NICHOLAS PARSONS: Welcome to Just A Minute!


NP: Hello my name is Nicholas Parsons and as the Minute Waltz fades away once more it is my pleasure to welcome our many listeners throughout the world and also to welcome our four talented players of the game. We have the clever humour of Paul Merton, the erudite humour of Clement Freud, the outrageous humour of Graham Norton, and the feminine humour of Linda Smith. Will you please welcome all four of them? So what a wonderful combination to play the show this week. Beside me sits Janet Staplehurst who's going to help me keep the score and blow her whistle when the 60 seconds are up. And this particular edition of Just A Minute is coming from the City Hall in Newcastle-upon-Thyme and we are here as part of the Newcastle Comedy Festival and in front of us we have an exciting, hyped up, truly Geordie audience that are going to cheer us on our way! Is that right! And we're going to begin this edition of Just A Minute with Linda Smith. Linda, the subject is the angel of the north. That strikes a chord with some of them here! But for those who don't know, tell us something about that subject in this game Linda starting now.

LINDA SMITH: The angel of the north is a huge statue with arms outstretched, possibly in welcome, possibly like a boastful fisherman...


NP: Now that's never happened in Just A Minute before. I have to explain I have lights in front of me and two lights came on and they both stayed on...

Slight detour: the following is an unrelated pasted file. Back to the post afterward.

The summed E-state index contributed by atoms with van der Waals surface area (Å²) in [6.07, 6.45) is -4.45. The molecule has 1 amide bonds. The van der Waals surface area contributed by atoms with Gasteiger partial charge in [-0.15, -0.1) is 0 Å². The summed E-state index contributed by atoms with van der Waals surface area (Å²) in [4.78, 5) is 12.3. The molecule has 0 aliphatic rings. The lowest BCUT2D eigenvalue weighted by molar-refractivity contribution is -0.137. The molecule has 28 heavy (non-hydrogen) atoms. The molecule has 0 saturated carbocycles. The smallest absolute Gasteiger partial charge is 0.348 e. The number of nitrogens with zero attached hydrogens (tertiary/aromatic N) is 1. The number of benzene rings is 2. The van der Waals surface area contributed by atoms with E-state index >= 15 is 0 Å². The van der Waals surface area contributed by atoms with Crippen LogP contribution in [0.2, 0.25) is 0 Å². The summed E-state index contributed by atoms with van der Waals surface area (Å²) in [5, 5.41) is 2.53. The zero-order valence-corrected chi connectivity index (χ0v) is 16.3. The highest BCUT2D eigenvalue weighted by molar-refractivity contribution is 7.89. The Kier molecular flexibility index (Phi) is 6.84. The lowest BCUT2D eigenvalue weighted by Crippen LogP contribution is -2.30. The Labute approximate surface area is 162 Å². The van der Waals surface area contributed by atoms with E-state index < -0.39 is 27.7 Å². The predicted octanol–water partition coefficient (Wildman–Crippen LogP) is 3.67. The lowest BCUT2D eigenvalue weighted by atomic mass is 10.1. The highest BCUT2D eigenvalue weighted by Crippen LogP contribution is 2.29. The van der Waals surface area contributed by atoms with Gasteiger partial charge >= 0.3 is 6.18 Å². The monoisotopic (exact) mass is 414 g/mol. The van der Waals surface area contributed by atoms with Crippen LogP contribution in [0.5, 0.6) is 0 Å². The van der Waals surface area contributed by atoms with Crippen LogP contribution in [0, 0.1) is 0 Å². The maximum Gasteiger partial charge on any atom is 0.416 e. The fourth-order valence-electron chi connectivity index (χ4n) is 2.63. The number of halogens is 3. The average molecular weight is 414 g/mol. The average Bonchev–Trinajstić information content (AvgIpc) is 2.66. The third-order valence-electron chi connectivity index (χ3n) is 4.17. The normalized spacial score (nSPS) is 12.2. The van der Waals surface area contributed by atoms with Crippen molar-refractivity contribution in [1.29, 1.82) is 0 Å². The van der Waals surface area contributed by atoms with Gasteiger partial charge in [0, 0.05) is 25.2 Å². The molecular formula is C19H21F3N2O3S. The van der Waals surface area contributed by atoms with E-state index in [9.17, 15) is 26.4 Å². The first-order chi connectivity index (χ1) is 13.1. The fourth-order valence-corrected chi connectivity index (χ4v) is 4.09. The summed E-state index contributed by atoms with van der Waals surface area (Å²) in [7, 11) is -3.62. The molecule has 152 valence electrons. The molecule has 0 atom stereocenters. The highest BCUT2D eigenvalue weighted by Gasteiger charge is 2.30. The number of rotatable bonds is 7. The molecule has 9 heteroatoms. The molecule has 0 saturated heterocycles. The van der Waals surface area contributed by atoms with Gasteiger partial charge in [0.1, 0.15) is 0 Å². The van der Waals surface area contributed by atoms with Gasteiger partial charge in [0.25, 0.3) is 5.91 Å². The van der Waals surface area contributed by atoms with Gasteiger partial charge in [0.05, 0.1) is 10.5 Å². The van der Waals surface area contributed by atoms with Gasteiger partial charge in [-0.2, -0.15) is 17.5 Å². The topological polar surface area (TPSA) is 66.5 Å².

LS: Oh that cancels them both out then doesn't it?

NP: I do...

LS: Otherwise we're going into the realms of anti-matter!

NP: Right Linda, I've taken your decision on that, thank you very much for reinterpreting the rules! And so Linda, no points were scared, you have the angel of the north still the subject, 52 seconds available starting now.

LS: Ah...


LS: Oh come on, I was breathing!

NP: I know...

LS: If breathing's hesitation then that does disadvantage all the mammals on the panel, doesn't it!

NP: No...

LS: I think perhaps we should have aqualungs! Give us a level playing field!

NP: I always give that pause when you know the now is coming so Linda you unfortunately didn't take your breath in time. Paul Merton that was a correct challenge on hesitation. So you have a point for that, you take over the subject and it is the angel of the north, there are 50 seconds available starting now.

PAUL MERTON: It is a rather stunning structure. I think it's somewhere near Gateshead, I'm not quite sure. Nobody seems to be arguing with me, so it must be. I am very familiar with this statue, it is a wonderful piece of work. It is er rather like...


NP: Linda Smith challenged.

LS: Hesitation.

NP: There was an er, yes, I...

PM: I was breathing!